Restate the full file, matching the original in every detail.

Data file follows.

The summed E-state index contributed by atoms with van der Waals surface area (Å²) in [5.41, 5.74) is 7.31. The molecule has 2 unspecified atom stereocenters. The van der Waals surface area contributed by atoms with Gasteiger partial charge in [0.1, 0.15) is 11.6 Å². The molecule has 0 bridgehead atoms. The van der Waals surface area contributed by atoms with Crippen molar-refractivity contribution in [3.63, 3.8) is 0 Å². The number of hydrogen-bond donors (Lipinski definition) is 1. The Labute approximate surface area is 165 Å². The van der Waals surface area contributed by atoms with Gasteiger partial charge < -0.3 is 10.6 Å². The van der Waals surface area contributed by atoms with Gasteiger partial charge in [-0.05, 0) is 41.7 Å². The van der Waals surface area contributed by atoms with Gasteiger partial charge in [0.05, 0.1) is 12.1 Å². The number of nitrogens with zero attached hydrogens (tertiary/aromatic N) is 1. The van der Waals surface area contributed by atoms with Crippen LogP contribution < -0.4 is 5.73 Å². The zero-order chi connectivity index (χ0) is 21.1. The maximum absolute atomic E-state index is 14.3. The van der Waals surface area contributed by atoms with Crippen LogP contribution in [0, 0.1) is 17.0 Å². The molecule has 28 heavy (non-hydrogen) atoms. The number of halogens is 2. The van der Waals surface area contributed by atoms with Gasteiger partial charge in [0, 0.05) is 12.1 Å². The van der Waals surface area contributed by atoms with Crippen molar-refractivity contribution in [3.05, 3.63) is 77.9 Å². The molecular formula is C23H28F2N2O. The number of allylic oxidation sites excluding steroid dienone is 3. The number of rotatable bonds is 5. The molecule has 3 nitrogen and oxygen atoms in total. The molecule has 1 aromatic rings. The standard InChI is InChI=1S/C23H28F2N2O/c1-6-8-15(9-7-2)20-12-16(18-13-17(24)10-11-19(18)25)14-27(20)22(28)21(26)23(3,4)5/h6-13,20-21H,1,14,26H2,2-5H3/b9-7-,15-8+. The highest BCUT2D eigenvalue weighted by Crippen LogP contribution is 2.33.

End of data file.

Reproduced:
The summed E-state index contributed by atoms with van der Waals surface area (Å²) in [5.41, 5.74) is 7.31. The molecule has 2 unspecified atom stereocenters. The van der Waals surface area contributed by atoms with Gasteiger partial charge in [0.1, 0.15) is 11.6 Å². The molecule has 0 bridgehead atoms. The van der Waals surface area contributed by atoms with Crippen molar-refractivity contribution in [3.63, 3.8) is 0 Å². The number of hydrogen-bond donors (Lipinski definition) is 1. The Labute approximate surface area is 165 Å². The van der Waals surface area contributed by atoms with Gasteiger partial charge < -0.3 is 10.6 Å². The van der Waals surface area contributed by atoms with Gasteiger partial charge in [-0.05, 0) is 41.7 Å². The van der Waals surface area contributed by atoms with Gasteiger partial charge in [0.05, 0.1) is 12.1 Å². The number of nitrogens with zero attached hydrogens (tertiary/aromatic N) is 1. The van der Waals surface area contributed by atoms with Crippen LogP contribution < -0.4 is 5.73 Å². The zero-order chi connectivity index (χ0) is 21.1. The maximum absolute atomic E-state index is 14.3. The van der Waals surface area contributed by atoms with Crippen LogP contribution in [0, 0.1) is 17.0 Å². The molecule has 28 heavy (non-hydrogen) atoms. The number of halogens is 2. The van der Waals surface area contributed by atoms with Gasteiger partial charge in [0, 0.05) is 12.1 Å². The van der Waals surface area contributed by atoms with Crippen molar-refractivity contribution in [3.05, 3.63) is 77.9 Å². The molecular formula is C23H28F2N2O. The number of allylic oxidation sites excluding steroid dienone is 3. The number of rotatable bonds is 5. The molecule has 3 nitrogen and oxygen atoms in total. The molecule has 1 aromatic rings. The standard InChI is InChI=1S/C23H28F2N2O/c1-6-8-15(9-7-2)20-12-16(18-13-17(24)10-11-19(18)25)14-27(20)22(28)21(26)23(3,4)5/h6-13,20-21H,1,14,26H2,2-5H3/b9-7-,15-8+. The highest BCUT2D eigenvalue weighted by Crippen LogP contribution is 2.33.